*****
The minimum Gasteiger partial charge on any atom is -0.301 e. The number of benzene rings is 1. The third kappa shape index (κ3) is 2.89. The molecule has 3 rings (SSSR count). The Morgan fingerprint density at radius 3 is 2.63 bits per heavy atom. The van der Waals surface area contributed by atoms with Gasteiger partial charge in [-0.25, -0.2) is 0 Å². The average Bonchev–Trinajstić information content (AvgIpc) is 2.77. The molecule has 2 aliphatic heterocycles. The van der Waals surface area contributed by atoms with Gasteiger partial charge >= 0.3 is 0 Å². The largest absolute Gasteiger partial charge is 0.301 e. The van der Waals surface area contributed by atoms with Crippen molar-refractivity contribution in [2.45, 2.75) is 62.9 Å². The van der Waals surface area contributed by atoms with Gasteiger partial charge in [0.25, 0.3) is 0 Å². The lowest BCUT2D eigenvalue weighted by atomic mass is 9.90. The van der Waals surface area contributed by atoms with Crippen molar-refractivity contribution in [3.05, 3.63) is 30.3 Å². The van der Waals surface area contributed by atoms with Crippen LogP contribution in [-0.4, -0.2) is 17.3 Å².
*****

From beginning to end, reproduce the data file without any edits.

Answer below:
The minimum Gasteiger partial charge on any atom is -0.301 e. The number of benzene rings is 1. The third kappa shape index (κ3) is 2.89. The molecule has 3 rings (SSSR count). The Morgan fingerprint density at radius 3 is 2.63 bits per heavy atom. The van der Waals surface area contributed by atoms with Gasteiger partial charge in [-0.25, -0.2) is 0 Å². The average Bonchev–Trinajstić information content (AvgIpc) is 2.77. The molecule has 2 aliphatic heterocycles. The van der Waals surface area contributed by atoms with Gasteiger partial charge >= 0.3 is 0 Å². The largest absolute Gasteiger partial charge is 0.301 e. The van der Waals surface area contributed by atoms with Crippen molar-refractivity contribution in [2.45, 2.75) is 62.9 Å². The van der Waals surface area contributed by atoms with Gasteiger partial charge in [0.25, 0.3) is 0 Å². The lowest BCUT2D eigenvalue weighted by atomic mass is 9.90. The van der Waals surface area contributed by atoms with Crippen molar-refractivity contribution in [3.05, 3.63) is 30.3 Å². The van der Waals surface area contributed by atoms with Crippen LogP contribution in [-0.4, -0.2) is 17.3 Å².